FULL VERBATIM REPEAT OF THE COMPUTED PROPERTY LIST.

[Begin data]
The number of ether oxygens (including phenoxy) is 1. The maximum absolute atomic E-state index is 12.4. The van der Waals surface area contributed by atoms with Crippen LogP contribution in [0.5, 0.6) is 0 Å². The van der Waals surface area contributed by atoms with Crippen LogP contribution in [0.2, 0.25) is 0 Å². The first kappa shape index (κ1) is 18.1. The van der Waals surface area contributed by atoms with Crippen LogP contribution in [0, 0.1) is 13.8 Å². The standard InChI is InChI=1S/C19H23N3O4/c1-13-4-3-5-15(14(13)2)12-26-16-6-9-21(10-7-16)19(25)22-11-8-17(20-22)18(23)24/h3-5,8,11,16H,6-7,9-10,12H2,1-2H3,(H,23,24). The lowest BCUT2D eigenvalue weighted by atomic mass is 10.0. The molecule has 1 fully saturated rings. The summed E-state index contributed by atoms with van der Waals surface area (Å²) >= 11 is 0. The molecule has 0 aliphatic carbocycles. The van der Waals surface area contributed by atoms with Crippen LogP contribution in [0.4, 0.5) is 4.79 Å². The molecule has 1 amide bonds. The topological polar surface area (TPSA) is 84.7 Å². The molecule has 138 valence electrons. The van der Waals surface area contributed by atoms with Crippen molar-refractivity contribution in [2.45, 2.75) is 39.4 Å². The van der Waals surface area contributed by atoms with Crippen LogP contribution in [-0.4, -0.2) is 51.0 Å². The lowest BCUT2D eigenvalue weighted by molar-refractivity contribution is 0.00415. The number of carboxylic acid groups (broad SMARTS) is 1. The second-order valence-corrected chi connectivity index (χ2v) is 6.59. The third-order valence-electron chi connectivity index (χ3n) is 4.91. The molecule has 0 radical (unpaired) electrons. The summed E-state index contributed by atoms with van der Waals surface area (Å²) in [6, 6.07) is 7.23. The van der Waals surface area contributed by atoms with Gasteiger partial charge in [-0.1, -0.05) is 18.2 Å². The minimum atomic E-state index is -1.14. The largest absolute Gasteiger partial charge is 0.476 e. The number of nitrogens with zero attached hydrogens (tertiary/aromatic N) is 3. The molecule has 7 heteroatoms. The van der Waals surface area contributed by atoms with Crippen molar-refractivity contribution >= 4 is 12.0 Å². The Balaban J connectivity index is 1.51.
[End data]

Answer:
The number of ether oxygens (including phenoxy) is 1. The maximum absolute atomic E-state index is 12.4. The van der Waals surface area contributed by atoms with Crippen LogP contribution in [0.5, 0.6) is 0 Å². The van der Waals surface area contributed by atoms with Crippen LogP contribution in [0.2, 0.25) is 0 Å². The first kappa shape index (κ1) is 18.1. The van der Waals surface area contributed by atoms with Crippen LogP contribution in [0, 0.1) is 13.8 Å². The standard InChI is InChI=1S/C19H23N3O4/c1-13-4-3-5-15(14(13)2)12-26-16-6-9-21(10-7-16)19(25)22-11-8-17(20-22)18(23)24/h3-5,8,11,16H,6-7,9-10,12H2,1-2H3,(H,23,24). The lowest BCUT2D eigenvalue weighted by atomic mass is 10.0. The molecule has 1 fully saturated rings. The summed E-state index contributed by atoms with van der Waals surface area (Å²) >= 11 is 0. The molecule has 0 aliphatic carbocycles. The van der Waals surface area contributed by atoms with Crippen LogP contribution in [0.4, 0.5) is 4.79 Å². The molecule has 1 amide bonds. The topological polar surface area (TPSA) is 84.7 Å². The molecule has 138 valence electrons. The van der Waals surface area contributed by atoms with Crippen molar-refractivity contribution in [2.45, 2.75) is 39.4 Å². The van der Waals surface area contributed by atoms with Crippen LogP contribution in [-0.4, -0.2) is 51.0 Å². The lowest BCUT2D eigenvalue weighted by molar-refractivity contribution is 0.00415. The number of carboxylic acid groups (broad SMARTS) is 1. The second-order valence-corrected chi connectivity index (χ2v) is 6.59. The third-order valence-electron chi connectivity index (χ3n) is 4.91. The molecule has 0 radical (unpaired) electrons. The summed E-state index contributed by atoms with van der Waals surface area (Å²) in [6, 6.07) is 7.23. The van der Waals surface area contributed by atoms with Gasteiger partial charge in [-0.1, -0.05) is 18.2 Å². The minimum atomic E-state index is -1.14. The largest absolute Gasteiger partial charge is 0.476 e. The number of nitrogens with zero attached hydrogens (tertiary/aromatic N) is 3. The molecule has 7 heteroatoms. The van der Waals surface area contributed by atoms with Crippen molar-refractivity contribution >= 4 is 12.0 Å². The Balaban J connectivity index is 1.51.